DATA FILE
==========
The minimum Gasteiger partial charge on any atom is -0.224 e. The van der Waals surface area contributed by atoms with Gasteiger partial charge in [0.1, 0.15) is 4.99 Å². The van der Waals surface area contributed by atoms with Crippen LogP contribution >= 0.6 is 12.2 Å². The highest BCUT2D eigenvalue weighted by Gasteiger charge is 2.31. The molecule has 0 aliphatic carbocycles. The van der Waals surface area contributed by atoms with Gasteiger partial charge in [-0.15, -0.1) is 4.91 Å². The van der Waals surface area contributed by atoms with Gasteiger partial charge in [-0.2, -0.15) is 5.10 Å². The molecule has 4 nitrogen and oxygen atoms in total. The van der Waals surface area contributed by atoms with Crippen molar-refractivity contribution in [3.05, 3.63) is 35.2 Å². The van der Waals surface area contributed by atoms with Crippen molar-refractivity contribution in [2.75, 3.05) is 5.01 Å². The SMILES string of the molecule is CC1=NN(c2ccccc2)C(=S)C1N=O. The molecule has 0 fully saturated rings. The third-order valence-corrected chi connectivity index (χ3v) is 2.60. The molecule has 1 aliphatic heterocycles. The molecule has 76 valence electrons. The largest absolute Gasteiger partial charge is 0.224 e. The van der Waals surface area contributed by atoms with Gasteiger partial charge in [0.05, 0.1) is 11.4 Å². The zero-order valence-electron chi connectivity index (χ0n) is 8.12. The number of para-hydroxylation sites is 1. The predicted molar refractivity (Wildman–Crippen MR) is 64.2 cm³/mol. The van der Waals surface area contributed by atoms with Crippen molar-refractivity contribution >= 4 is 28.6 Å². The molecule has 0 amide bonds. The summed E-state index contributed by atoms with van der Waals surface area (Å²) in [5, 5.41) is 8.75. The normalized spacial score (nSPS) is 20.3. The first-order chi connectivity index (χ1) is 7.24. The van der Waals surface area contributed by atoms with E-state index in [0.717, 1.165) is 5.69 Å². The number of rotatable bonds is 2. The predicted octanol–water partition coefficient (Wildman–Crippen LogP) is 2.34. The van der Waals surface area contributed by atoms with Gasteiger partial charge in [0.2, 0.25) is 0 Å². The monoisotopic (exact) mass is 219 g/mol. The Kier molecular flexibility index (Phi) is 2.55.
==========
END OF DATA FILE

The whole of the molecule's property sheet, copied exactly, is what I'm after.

The minimum Gasteiger partial charge on any atom is -0.224 e. The van der Waals surface area contributed by atoms with Gasteiger partial charge in [0.1, 0.15) is 4.99 Å². The van der Waals surface area contributed by atoms with Crippen LogP contribution >= 0.6 is 12.2 Å². The highest BCUT2D eigenvalue weighted by Gasteiger charge is 2.31. The molecule has 0 aliphatic carbocycles. The van der Waals surface area contributed by atoms with Gasteiger partial charge in [-0.15, -0.1) is 4.91 Å². The van der Waals surface area contributed by atoms with Gasteiger partial charge in [-0.2, -0.15) is 5.10 Å². The molecule has 4 nitrogen and oxygen atoms in total. The van der Waals surface area contributed by atoms with Crippen molar-refractivity contribution in [3.05, 3.63) is 35.2 Å². The van der Waals surface area contributed by atoms with Crippen molar-refractivity contribution in [2.75, 3.05) is 5.01 Å². The SMILES string of the molecule is CC1=NN(c2ccccc2)C(=S)C1N=O. The molecule has 0 fully saturated rings. The third-order valence-corrected chi connectivity index (χ3v) is 2.60. The molecule has 1 aliphatic heterocycles. The molecule has 76 valence electrons. The largest absolute Gasteiger partial charge is 0.224 e. The van der Waals surface area contributed by atoms with Gasteiger partial charge in [0.05, 0.1) is 11.4 Å². The zero-order valence-electron chi connectivity index (χ0n) is 8.12. The number of para-hydroxylation sites is 1. The predicted molar refractivity (Wildman–Crippen MR) is 64.2 cm³/mol. The van der Waals surface area contributed by atoms with Crippen molar-refractivity contribution >= 4 is 28.6 Å². The molecule has 0 amide bonds. The summed E-state index contributed by atoms with van der Waals surface area (Å²) in [5, 5.41) is 8.75. The normalized spacial score (nSPS) is 20.3. The first-order chi connectivity index (χ1) is 7.24. The van der Waals surface area contributed by atoms with E-state index in [0.717, 1.165) is 5.69 Å². The number of rotatable bonds is 2. The predicted octanol–water partition coefficient (Wildman–Crippen LogP) is 2.34. The van der Waals surface area contributed by atoms with Gasteiger partial charge in [0.2, 0.25) is 0 Å². The monoisotopic (exact) mass is 219 g/mol. The Kier molecular flexibility index (Phi) is 2.55.